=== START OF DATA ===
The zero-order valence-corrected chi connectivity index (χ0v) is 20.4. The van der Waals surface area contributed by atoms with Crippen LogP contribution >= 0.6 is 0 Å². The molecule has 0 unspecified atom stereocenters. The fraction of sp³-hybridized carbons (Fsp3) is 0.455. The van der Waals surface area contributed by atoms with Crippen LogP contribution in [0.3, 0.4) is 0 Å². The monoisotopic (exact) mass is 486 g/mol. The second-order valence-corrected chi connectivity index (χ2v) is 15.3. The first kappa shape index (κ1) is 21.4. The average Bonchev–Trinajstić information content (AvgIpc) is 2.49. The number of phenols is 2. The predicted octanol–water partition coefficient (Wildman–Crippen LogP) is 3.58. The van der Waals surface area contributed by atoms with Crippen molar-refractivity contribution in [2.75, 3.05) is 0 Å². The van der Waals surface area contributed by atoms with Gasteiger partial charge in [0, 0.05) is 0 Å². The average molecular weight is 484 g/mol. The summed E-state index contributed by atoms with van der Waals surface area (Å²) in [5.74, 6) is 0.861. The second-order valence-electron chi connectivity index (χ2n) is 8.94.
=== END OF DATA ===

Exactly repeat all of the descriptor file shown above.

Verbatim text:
The zero-order valence-corrected chi connectivity index (χ0v) is 20.4. The van der Waals surface area contributed by atoms with Crippen LogP contribution >= 0.6 is 0 Å². The molecule has 0 unspecified atom stereocenters. The fraction of sp³-hybridized carbons (Fsp3) is 0.455. The van der Waals surface area contributed by atoms with Crippen LogP contribution in [0.3, 0.4) is 0 Å². The monoisotopic (exact) mass is 486 g/mol. The second-order valence-corrected chi connectivity index (χ2v) is 15.3. The first kappa shape index (κ1) is 21.4. The average Bonchev–Trinajstić information content (AvgIpc) is 2.49. The number of phenols is 2. The predicted octanol–water partition coefficient (Wildman–Crippen LogP) is 3.58. The van der Waals surface area contributed by atoms with Crippen molar-refractivity contribution in [2.75, 3.05) is 0 Å². The van der Waals surface area contributed by atoms with Gasteiger partial charge in [0, 0.05) is 0 Å². The average molecular weight is 484 g/mol. The summed E-state index contributed by atoms with van der Waals surface area (Å²) in [5.74, 6) is 0.861. The second-order valence-electron chi connectivity index (χ2n) is 8.94.